Securing Distributed Energy Resources

Industrial Internet of Things (IIoT) devices at the grid edge are increasing rapidly and transforming the power grid. Their connectivity, the conduit through which they can become vulnerable, is an emerging cyber threat to the distribution grid.

Cybersecurity guidance to help energy companies protect IIoT data integrity and communications

Distribution grid operators must protect the digital communication, data, and control of cyber-physical grid-edge devices. The NCCoE collaborated with stakeholders in the electricity sector, the University of Maryland, and cybersecurity technology vendors to build a laboratory environment that represents a distribution utility interconnected with a campus distributed energy resource (DER) microgrid. Using this environment, we explored how information exchanges between commercial- and utility-scale DERs and the electric distribution grid can be monitored, trusted, and protected.
Status: Finalized Guidance

Project Abstract

Protecting IIoT devices at the grid edge is arguably one of the more difficult tasks in cybersecurity. There is a wide variety of devices, many of which are deployed and operate in a highly specific manner.

In the energy sector, DERs such as solar photovoltaics introduce information exchanges between a utility’s distribution control system and the DERs to manage the flow of energy in the distribution grid. These information exchanges often use IIoT technologies that may lack communications security. Additionally, the operating characteristics of DERs are dynamic and significantly different from those of typical power generation capabilities. Timely management of DER capabilities often requires a higher degree of automation. Managing the automation, the increased need for information exchanges, and the cybersecurity associated with these presents significant challenges.

The NCCoE is building an example solution focused on helping energy companies secure IIoT information exchanges of DERs in their operating environment that demonstrates the following capabilities:

  • authentication and access control to ensure that only known, authorized systems can exchange information
  • communications and data integrity to ensure that information is not modified in transit
  • malware detection to monitor information exchanges and processing to identify potential malware infections
  • command register that maintains an independent, immutable record of information exchanges between distribution and DER operators
  • behavioral monitoring to detect deviations from operational norms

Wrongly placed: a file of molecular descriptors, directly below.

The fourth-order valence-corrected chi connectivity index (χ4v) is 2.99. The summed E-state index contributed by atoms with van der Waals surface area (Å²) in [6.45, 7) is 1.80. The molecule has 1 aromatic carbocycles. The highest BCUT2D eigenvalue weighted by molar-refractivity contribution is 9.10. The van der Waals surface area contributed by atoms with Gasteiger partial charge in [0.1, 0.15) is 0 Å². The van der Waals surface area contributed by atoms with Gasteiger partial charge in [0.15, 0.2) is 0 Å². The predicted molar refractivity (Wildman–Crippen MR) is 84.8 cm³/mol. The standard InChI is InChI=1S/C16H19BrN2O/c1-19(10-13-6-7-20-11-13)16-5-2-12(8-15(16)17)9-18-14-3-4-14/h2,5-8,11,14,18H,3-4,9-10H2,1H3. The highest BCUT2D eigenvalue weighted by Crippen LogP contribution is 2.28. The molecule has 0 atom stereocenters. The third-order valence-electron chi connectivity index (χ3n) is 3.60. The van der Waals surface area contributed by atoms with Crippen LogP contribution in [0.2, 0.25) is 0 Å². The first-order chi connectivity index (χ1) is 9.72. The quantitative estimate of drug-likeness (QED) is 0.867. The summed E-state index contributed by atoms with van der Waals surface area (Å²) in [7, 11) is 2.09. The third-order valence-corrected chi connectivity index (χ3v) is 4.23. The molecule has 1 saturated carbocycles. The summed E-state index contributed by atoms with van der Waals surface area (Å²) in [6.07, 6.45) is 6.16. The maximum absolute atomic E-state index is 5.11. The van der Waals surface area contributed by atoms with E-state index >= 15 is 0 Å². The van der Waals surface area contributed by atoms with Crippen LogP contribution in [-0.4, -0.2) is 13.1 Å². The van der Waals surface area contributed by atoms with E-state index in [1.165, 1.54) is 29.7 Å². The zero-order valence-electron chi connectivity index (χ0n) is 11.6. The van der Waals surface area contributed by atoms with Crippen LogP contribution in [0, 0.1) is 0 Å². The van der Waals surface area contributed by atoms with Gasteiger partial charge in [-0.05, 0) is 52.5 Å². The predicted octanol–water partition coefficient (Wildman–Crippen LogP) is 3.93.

• analysis and visualization processes to monitor data, identify anomalies, and alert operators

Read the project description

Protecting IIoT devices at the grid edge is arguably one of the more difficult tasks in cybersecurity.

Collaborating Vendors

Organizations participating in this project submitted their capabilities in response to an open call in the Federal Register for all sources of relevant security capabilities from academia and industry (vendors and integrators). The following respondents with relevant capabilities or product components (identified as “Technology Partners/Collaborators” herein) signed a Cooperative Research and Development Agreement to collaborate with NIST in a consortium to build this example solution.

Supplemental Resources

The NCCoE and our project collaborators presented a brief overview of the example solution detailed in NIST SP 1800-32 to the Sandia National Laboratory/SunSpec Alliance Distributed Energy Resources Working Group, followed by a question and answer session in the video.

Additionally, the following resources are available:

Flyer: Read the Securing Distributed Energy Resources one-page flyer to learn about the cybersecurity capabilities demonstrated in the project.

Fact Sheet: Read the two-page fact sheet for a brief overview of this project.

Waterfall Industrial Security Podcast: Internet communications are creeping into electric distribution systems. The NCCoE's Jim McCarthy and Don Faatz join Waterfall's Andrew Ginter and Nate Nelson to talk about the cybersecurity challenges and opportunities for securing distributed energy resources. Listen now.

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A Community of Interest (COI) is a group of professionals and advisors who share business insights, technical expertise, challenges, and perspectives to guide NCCoE projects. COIs often include experts, innovators, and everyday users of cybersecurity and privacy technologies. Share your expertise and consider becoming a member of this project's COI. 

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